Industry voice: National infrastructure initiatives are highlighting the need for high quality and up-to-date local authority street data, writes Simon Bailey, senior consultant, GeoPlace
One thing to bet on if the Government follows through with its recent pledge of 100% full fibre broadband coverage over the next five years is that there will be a lot of road digging around the country – and that is going to lead to a lot of grinding teeth.
Street and building works are a necessary but disruptive feature of modern life, often bringing delays and diversions on the roads and causing stress for people who live and work close by.
One of the major responsibilities of local authorities is to minimise that disruption, and sharing the relevant data is one of the big steps towards making this possible. It lays the ground for better operational decisions that can save the public, and those doing the work, from a lot of the associated problems.
A big element of this is the use of Local Street Gazetteers (LSGs), created by local authorities and providing the data to appropriate parties, and the National Street Gazetteer (NSG), compiled from the LSGs and managed by GeoPlace to provide a national hub of data free of charge for licensed users.
If councils work at keeping these accurate and up-to-date it will do a lot to reduce the problems caused by roadworks, utilities works and construction.
There are some good examples of what can be achieved through an intelligent use of the resources. One comes from Nottingham City Council, which has used its LSG to support the management of the local district heating network (DHN).
As with all DHNs, it distributes heat over large areas through a network of pipes, helps to eliminate the reliance on individual boilers, gas pipes and flues, and can save on energy usage and maintenance costs. But there are challenges in working effectively with contractors and utility providers, who need to know all of details of connections – such as a property’s location, householder contacts and information on a heating problem – and usually have to contact the council to obtain them.
Nottingham has made the process much easier by creating an app for its contractors that draws on the LSG to securely share links to the data they need. They can use the app to find a specific location, identified by a unique street reference number (USRN), and determine if and how their work could impact the district heating network. If they need more clarification they can get support from the council’s geographical information system team.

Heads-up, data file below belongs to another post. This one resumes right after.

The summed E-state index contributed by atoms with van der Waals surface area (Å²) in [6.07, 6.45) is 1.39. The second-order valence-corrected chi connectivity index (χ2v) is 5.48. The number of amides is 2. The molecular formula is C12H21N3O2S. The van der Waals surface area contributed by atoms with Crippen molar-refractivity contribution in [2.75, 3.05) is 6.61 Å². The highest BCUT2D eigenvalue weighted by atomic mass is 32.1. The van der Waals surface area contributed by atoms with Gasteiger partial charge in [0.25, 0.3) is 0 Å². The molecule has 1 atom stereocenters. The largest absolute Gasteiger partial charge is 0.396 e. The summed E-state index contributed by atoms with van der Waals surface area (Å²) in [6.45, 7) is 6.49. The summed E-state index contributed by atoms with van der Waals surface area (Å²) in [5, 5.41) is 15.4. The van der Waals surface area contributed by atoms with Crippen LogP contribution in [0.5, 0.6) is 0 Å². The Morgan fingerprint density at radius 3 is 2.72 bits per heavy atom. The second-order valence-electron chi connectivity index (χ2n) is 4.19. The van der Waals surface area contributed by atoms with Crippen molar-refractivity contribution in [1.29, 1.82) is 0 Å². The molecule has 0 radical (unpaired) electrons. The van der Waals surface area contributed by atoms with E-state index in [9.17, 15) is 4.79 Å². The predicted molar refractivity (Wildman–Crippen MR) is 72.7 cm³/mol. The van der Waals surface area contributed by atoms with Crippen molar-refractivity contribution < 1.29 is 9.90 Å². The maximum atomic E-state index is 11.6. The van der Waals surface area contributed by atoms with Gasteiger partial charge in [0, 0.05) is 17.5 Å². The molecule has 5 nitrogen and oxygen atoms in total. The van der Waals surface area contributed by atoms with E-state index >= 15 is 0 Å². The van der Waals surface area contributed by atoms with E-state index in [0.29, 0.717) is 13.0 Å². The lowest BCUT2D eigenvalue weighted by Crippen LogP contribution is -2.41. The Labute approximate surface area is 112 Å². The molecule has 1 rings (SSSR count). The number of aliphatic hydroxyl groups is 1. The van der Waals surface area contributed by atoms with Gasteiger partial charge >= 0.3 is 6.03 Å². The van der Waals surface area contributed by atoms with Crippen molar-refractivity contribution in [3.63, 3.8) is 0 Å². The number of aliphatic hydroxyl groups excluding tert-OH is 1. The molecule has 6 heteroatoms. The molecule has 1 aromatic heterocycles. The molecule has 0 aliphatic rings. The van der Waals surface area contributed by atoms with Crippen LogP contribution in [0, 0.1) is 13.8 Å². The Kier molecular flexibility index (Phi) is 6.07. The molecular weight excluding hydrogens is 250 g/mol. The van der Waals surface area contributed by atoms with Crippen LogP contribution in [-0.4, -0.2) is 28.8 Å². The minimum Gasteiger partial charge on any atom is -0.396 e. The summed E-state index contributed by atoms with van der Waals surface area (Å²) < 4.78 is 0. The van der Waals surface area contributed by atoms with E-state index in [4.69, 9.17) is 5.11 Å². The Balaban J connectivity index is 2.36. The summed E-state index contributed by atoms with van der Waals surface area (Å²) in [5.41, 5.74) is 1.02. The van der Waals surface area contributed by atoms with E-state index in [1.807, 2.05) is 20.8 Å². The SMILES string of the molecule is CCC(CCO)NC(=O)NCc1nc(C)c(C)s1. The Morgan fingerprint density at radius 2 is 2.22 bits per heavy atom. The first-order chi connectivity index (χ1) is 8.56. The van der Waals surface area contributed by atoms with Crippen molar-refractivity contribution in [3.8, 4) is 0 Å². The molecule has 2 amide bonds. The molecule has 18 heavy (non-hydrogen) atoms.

Highway authorities are using the NSG for purposes including the management of permit schemes, providing third parties with time to work on the roads and coordinating the activities. The data defines and underpins which streets require permits and supports the collaboration between authorities and statutory undertakers.
Leeds City Council has been among those taking this approach, drawing on the NSG and Additional Street Data – which provides details including height, weight and width restrictions and special designations such as speed limits, level crossing safety zones and streets with engineering difficulties.
This provides a wide range of extra information to the companies and individuals involved in street works, and helps to reduce the disruption for the public, bring projects in on time and save the council from additional costs.
The data also supports the operation of lane rental schemes, under which an authority can charge a company carrying out registered works in the street. These are subject to the approval of the secretary of state and require evidence including data on the performance of any existing schemes, which in turn can draw on the gazetteers.
The South East Permit Scheme has been operational in East Sussex for four years. It delivers clear benefits to all road users through the control of works across the network, and an important aspect is the identification and protection of traffic sensitive streets (TSS).
East Sussex Highways undertook its last review over 12 years ago. Traffic flows and congestion have changed dramatically during the last decade with the development housing, out of town retail centres and home shopping deliveries, to name but a few.
Whilst the designation of TSS does not prevent works, it helps to ensure improved regulation in the busiest areas of the network. Designations in many cases were no longer fit for purpose and an update was long overdue.